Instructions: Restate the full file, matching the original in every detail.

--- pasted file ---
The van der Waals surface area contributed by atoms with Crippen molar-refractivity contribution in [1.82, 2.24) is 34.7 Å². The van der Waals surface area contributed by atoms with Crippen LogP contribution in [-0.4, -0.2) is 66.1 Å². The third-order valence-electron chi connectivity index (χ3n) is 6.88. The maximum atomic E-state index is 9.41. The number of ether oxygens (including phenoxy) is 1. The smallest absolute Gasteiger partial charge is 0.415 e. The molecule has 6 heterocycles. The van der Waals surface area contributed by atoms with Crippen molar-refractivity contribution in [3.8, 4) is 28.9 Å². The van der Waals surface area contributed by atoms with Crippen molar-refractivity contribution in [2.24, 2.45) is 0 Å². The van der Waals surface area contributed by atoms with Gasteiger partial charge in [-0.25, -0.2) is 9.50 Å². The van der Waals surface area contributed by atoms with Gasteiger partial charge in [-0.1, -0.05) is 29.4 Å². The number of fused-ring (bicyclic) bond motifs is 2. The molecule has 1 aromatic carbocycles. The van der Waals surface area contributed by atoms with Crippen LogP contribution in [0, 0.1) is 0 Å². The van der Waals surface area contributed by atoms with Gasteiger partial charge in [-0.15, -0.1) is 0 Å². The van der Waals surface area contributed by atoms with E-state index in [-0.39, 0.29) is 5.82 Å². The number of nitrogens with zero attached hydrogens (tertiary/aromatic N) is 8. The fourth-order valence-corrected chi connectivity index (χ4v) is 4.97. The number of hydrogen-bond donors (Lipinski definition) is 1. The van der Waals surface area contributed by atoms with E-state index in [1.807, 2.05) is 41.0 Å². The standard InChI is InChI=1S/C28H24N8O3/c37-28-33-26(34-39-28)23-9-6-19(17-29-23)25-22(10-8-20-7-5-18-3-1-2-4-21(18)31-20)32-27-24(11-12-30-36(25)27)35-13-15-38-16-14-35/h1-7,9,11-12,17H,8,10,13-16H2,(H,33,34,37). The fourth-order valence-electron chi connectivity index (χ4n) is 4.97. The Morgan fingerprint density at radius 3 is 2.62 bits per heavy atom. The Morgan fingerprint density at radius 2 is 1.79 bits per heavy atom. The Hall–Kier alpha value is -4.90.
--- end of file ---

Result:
The van der Waals surface area contributed by atoms with Crippen molar-refractivity contribution in [1.82, 2.24) is 34.7 Å². The van der Waals surface area contributed by atoms with Crippen LogP contribution in [-0.4, -0.2) is 66.1 Å². The third-order valence-electron chi connectivity index (χ3n) is 6.88. The maximum atomic E-state index is 9.41. The number of ether oxygens (including phenoxy) is 1. The smallest absolute Gasteiger partial charge is 0.415 e. The molecule has 6 heterocycles. The van der Waals surface area contributed by atoms with Crippen molar-refractivity contribution in [3.8, 4) is 28.9 Å². The van der Waals surface area contributed by atoms with Crippen molar-refractivity contribution in [2.24, 2.45) is 0 Å². The van der Waals surface area contributed by atoms with Gasteiger partial charge in [-0.25, -0.2) is 9.50 Å². The van der Waals surface area contributed by atoms with Gasteiger partial charge in [-0.1, -0.05) is 29.4 Å². The number of fused-ring (bicyclic) bond motifs is 2. The molecule has 1 aromatic carbocycles. The van der Waals surface area contributed by atoms with Crippen LogP contribution in [0, 0.1) is 0 Å². The van der Waals surface area contributed by atoms with Gasteiger partial charge in [-0.15, -0.1) is 0 Å². The van der Waals surface area contributed by atoms with E-state index in [-0.39, 0.29) is 5.82 Å². The number of nitrogens with zero attached hydrogens (tertiary/aromatic N) is 8. The fourth-order valence-corrected chi connectivity index (χ4v) is 4.97. The number of hydrogen-bond donors (Lipinski definition) is 1. The van der Waals surface area contributed by atoms with E-state index in [1.807, 2.05) is 41.0 Å². The standard InChI is InChI=1S/C28H24N8O3/c37-28-33-26(34-39-28)23-9-6-19(17-29-23)25-22(10-8-20-7-5-18-3-1-2-4-21(18)31-20)32-27-24(11-12-30-36(25)27)35-13-15-38-16-14-35/h1-7,9,11-12,17H,8,10,13-16H2,(H,33,34,37). The fourth-order valence-electron chi connectivity index (χ4n) is 4.97. The Morgan fingerprint density at radius 3 is 2.62 bits per heavy atom. The Morgan fingerprint density at radius 2 is 1.79 bits per heavy atom. The Hall–Kier alpha value is -4.90.